The Hitchhiker's Guide to the Galaxy at Hoyts, Broadway

It’s always tricky seeing the film version of a book you love (and yes, I know Hitchhiker’s was a radio play before it was a book – but it was the book that I first read and loved). I find it interesting to see how close the filmmakers’ vision of the book is to my own interpretation. Normally there’s something to like, though this can often be outweighed by the aspects that just seem wrong.

I loved this film’s version of Marvin. He looked a lot more like “Your Plastic Pal Who’s Fun To Be With” than the one in the TV version (though it was nice to see that one having a cameo in the film). And when you add that to Warwick Davis’s depressed slump, and the ironic world-weariness of Alan Rickman’s voice … well, I’ve never had a strong visual impression of Marvin before, but I think this one will stick with me.

I read one review that said Martin Freeman was perfect as Arthur. Well, that’s just silly. The only person who is perfect as Arthur Dent is Simon Jones. However, I ended up liking Martin Freeman more than I expected. He wasn’t Simon Jones, and he wasn’t quite middle-class enough, but he did seem to capture the essence of Arthur. The rest of the main cast were a bit more disappointing. Ford’s part was cut right back, and Zaphod was a bit too over the top (though I’ve never been much of a Zaphod fan). I quite liked Trillian, although the development of the relationship with Arthur meant that she was fundamentally a different character.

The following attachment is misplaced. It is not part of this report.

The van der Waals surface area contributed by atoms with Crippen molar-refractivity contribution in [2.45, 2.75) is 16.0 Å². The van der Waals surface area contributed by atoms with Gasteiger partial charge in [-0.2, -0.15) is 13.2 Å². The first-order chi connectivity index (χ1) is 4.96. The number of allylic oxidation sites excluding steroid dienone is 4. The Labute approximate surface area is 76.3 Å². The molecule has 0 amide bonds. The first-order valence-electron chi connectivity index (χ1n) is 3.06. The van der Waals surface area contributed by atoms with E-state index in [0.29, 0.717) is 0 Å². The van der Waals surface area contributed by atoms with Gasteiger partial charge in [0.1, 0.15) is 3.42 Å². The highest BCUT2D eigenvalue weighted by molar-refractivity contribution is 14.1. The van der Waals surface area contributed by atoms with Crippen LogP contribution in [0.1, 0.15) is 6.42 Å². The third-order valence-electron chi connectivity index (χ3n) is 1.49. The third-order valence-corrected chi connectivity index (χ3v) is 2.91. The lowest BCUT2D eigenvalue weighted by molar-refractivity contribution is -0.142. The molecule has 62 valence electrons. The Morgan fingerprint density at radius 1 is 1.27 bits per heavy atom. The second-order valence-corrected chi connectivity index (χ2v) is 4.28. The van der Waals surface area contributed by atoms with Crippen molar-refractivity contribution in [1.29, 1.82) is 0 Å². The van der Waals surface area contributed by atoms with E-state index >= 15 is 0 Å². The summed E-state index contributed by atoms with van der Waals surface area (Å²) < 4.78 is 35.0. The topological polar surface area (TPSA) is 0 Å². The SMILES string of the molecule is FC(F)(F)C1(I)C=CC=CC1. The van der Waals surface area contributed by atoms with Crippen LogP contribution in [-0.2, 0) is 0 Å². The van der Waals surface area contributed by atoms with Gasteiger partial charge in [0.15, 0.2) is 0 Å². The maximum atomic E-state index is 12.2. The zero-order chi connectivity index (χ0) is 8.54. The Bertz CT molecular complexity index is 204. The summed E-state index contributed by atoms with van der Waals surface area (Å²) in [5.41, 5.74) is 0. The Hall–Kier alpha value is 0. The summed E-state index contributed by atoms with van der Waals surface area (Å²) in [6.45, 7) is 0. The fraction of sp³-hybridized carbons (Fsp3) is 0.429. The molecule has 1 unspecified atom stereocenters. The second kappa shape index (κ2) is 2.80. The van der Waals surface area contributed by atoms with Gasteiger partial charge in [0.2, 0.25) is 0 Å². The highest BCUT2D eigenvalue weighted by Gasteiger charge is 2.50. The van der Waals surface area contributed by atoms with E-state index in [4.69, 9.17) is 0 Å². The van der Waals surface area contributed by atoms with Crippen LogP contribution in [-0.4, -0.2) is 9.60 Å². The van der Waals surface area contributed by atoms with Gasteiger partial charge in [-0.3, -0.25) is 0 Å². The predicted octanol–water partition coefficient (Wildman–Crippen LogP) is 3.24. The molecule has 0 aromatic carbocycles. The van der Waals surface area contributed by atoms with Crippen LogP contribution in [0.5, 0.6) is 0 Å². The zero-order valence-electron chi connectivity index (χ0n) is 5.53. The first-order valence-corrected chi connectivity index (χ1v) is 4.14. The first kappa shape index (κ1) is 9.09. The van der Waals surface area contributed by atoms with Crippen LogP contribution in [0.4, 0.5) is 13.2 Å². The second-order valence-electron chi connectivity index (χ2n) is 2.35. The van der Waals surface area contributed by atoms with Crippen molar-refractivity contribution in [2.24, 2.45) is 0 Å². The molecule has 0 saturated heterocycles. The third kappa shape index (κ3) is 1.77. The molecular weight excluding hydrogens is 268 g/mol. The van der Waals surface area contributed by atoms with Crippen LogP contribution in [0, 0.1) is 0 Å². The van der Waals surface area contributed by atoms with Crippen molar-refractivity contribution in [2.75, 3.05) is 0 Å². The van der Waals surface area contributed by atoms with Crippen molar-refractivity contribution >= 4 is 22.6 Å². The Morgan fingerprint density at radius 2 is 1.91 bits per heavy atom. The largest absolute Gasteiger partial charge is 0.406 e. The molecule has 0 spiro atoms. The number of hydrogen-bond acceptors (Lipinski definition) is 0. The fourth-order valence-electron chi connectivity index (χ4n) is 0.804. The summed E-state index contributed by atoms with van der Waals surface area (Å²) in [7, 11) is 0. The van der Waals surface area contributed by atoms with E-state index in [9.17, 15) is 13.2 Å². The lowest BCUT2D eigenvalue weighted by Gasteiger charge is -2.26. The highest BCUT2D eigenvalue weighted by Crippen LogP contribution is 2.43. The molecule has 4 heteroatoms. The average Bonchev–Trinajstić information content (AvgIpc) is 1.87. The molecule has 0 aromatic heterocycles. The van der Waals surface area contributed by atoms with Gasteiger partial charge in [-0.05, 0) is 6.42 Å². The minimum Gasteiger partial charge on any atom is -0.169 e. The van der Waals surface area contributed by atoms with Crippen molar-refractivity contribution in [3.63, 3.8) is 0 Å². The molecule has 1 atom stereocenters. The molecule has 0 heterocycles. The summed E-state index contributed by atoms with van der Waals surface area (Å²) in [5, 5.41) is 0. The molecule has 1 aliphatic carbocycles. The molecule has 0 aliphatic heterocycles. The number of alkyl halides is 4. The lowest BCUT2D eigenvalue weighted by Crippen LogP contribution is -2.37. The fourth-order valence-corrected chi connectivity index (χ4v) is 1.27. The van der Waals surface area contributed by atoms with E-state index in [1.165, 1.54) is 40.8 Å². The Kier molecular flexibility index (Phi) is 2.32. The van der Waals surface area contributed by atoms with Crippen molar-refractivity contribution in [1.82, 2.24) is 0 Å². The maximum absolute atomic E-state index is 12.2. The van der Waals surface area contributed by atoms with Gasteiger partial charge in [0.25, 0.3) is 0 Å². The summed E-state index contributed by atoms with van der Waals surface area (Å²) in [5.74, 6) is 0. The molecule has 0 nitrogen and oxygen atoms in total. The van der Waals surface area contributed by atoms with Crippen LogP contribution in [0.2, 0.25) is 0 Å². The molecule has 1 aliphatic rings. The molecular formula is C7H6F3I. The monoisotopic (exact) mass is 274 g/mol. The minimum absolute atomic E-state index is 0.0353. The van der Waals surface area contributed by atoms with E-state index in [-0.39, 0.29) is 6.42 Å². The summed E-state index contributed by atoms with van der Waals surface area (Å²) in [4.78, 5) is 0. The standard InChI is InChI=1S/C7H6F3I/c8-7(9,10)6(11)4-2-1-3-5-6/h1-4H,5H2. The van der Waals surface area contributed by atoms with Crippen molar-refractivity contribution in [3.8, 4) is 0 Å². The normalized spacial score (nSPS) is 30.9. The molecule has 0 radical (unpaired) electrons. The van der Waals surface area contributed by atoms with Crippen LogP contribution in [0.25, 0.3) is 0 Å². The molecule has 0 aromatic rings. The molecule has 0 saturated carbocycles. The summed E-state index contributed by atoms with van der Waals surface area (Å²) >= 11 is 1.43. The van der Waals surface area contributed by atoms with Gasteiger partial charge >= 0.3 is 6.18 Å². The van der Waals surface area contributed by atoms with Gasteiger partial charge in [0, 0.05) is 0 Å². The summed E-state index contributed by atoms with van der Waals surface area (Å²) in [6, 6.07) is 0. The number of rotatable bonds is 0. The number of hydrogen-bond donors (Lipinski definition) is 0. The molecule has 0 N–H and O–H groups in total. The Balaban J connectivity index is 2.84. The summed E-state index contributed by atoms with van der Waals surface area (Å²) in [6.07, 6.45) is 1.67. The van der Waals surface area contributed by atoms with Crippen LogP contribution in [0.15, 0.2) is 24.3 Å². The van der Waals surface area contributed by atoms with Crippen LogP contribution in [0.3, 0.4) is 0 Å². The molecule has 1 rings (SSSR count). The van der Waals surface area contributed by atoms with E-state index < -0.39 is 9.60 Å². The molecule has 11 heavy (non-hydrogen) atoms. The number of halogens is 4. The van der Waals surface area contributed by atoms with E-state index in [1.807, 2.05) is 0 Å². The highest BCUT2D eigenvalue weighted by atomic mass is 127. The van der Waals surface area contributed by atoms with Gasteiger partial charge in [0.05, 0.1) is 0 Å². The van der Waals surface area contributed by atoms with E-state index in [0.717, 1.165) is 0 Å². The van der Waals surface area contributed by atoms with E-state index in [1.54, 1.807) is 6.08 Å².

I guess I can see why they built up the Arthur-Trillian relationship, though I don’t think it was really necessary – I think the film would have still had a good linear plot without it. However, having decided to put it in, I wish it had been a bit less conventionally bland: it was pleasant enough, but it didn’t have the slightly offbeat nature of the Arthur-Fenchurch relationship in So long, and thanks for all the fish.

Overall, it wasn’t a bad film. Much of the classic Adams stuff was there (though it’s a shame they dropped “on display in the bottom of a locked filing cabinet stuck in a disused lavatory with a sign on the door saying Beware of the Leopard“), and some of the new stuff was fun – especially the Point-of-View gun. If I’d never read the book, I would probably rate the film higher than I do – certainly, it was funny and enjoyable. But it just didn’t have the offbeat zaniness of the book, which was disappointing. In spite of the cheesy special effects of the TV version, I think I preferred that over the film – though neither of them will ever take the place of the book.

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